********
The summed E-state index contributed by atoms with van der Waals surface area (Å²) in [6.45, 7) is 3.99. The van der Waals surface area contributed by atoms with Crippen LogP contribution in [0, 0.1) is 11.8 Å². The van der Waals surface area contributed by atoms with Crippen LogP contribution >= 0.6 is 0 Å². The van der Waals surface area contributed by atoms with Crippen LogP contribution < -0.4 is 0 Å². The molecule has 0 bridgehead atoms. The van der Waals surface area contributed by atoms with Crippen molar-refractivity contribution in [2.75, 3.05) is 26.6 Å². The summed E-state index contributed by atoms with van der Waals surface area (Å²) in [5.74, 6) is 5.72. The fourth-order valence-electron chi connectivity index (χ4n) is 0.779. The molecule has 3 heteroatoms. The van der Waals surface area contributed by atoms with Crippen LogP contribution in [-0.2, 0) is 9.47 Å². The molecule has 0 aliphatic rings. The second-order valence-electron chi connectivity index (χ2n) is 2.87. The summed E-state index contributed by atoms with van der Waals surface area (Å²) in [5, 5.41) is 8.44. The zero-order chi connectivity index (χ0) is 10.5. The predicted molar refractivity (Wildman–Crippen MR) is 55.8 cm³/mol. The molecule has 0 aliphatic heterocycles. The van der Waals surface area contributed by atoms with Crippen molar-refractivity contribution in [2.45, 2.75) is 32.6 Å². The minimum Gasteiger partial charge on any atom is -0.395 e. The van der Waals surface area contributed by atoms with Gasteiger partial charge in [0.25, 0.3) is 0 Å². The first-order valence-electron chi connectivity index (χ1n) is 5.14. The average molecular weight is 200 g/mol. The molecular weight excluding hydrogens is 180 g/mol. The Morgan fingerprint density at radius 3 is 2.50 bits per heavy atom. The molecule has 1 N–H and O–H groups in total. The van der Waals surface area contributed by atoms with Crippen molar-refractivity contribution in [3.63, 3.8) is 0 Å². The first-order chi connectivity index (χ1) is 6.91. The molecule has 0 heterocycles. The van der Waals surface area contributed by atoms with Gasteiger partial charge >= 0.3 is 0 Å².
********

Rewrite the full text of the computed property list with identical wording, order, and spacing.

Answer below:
The summed E-state index contributed by atoms with van der Waals surface area (Å²) in [6.45, 7) is 3.99. The van der Waals surface area contributed by atoms with Crippen LogP contribution in [0, 0.1) is 11.8 Å². The van der Waals surface area contributed by atoms with Crippen LogP contribution >= 0.6 is 0 Å². The van der Waals surface area contributed by atoms with Crippen LogP contribution < -0.4 is 0 Å². The molecule has 0 bridgehead atoms. The van der Waals surface area contributed by atoms with Crippen molar-refractivity contribution in [2.75, 3.05) is 26.6 Å². The summed E-state index contributed by atoms with van der Waals surface area (Å²) in [5.74, 6) is 5.72. The fourth-order valence-electron chi connectivity index (χ4n) is 0.779. The molecule has 3 heteroatoms. The van der Waals surface area contributed by atoms with Crippen LogP contribution in [-0.2, 0) is 9.47 Å². The molecule has 0 aliphatic rings. The second-order valence-electron chi connectivity index (χ2n) is 2.87. The summed E-state index contributed by atoms with van der Waals surface area (Å²) in [5, 5.41) is 8.44. The zero-order chi connectivity index (χ0) is 10.5. The predicted molar refractivity (Wildman–Crippen MR) is 55.8 cm³/mol. The molecule has 0 aliphatic heterocycles. The van der Waals surface area contributed by atoms with Crippen molar-refractivity contribution in [2.45, 2.75) is 32.6 Å². The minimum Gasteiger partial charge on any atom is -0.395 e. The van der Waals surface area contributed by atoms with Gasteiger partial charge in [0.25, 0.3) is 0 Å². The first-order valence-electron chi connectivity index (χ1n) is 5.14. The average molecular weight is 200 g/mol. The molecular weight excluding hydrogens is 180 g/mol. The Morgan fingerprint density at radius 3 is 2.50 bits per heavy atom. The molecule has 1 N–H and O–H groups in total. The van der Waals surface area contributed by atoms with Crippen molar-refractivity contribution in [3.63, 3.8) is 0 Å². The first-order chi connectivity index (χ1) is 6.91. The molecule has 0 heterocycles. The van der Waals surface area contributed by atoms with Gasteiger partial charge >= 0.3 is 0 Å².